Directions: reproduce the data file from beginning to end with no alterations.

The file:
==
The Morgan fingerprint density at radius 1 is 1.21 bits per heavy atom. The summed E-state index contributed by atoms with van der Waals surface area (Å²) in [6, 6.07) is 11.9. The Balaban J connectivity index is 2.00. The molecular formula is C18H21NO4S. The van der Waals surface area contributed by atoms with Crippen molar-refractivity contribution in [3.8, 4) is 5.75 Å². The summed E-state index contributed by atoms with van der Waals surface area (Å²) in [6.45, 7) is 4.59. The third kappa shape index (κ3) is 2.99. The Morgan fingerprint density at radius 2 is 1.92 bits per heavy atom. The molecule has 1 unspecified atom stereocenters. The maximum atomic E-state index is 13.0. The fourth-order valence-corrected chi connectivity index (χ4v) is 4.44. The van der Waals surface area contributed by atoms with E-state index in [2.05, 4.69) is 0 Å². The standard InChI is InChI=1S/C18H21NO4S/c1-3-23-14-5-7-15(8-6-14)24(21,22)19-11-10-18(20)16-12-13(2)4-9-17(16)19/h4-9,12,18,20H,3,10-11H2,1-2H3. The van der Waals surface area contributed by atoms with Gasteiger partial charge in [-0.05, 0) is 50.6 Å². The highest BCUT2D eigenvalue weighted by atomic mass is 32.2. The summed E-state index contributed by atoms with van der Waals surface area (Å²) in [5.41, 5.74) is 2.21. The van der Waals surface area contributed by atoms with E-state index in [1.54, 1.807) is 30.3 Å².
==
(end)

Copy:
The Morgan fingerprint density at radius 1 is 1.21 bits per heavy atom. The summed E-state index contributed by atoms with van der Waals surface area (Å²) in [6, 6.07) is 11.9. The Balaban J connectivity index is 2.00. The molecular formula is C18H21NO4S. The van der Waals surface area contributed by atoms with Crippen molar-refractivity contribution in [3.8, 4) is 5.75 Å². The summed E-state index contributed by atoms with van der Waals surface area (Å²) in [6.45, 7) is 4.59. The third kappa shape index (κ3) is 2.99. The Morgan fingerprint density at radius 2 is 1.92 bits per heavy atom. The molecule has 1 unspecified atom stereocenters. The maximum atomic E-state index is 13.0. The fourth-order valence-corrected chi connectivity index (χ4v) is 4.44. The van der Waals surface area contributed by atoms with E-state index in [2.05, 4.69) is 0 Å². The standard InChI is InChI=1S/C18H21NO4S/c1-3-23-14-5-7-15(8-6-14)24(21,22)19-11-10-18(20)16-12-13(2)4-9-17(16)19/h4-9,12,18,20H,3,10-11H2,1-2H3. The van der Waals surface area contributed by atoms with Gasteiger partial charge in [-0.05, 0) is 50.6 Å². The highest BCUT2D eigenvalue weighted by atomic mass is 32.2. The summed E-state index contributed by atoms with van der Waals surface area (Å²) in [5.41, 5.74) is 2.21. The van der Waals surface area contributed by atoms with E-state index in [1.54, 1.807) is 30.3 Å².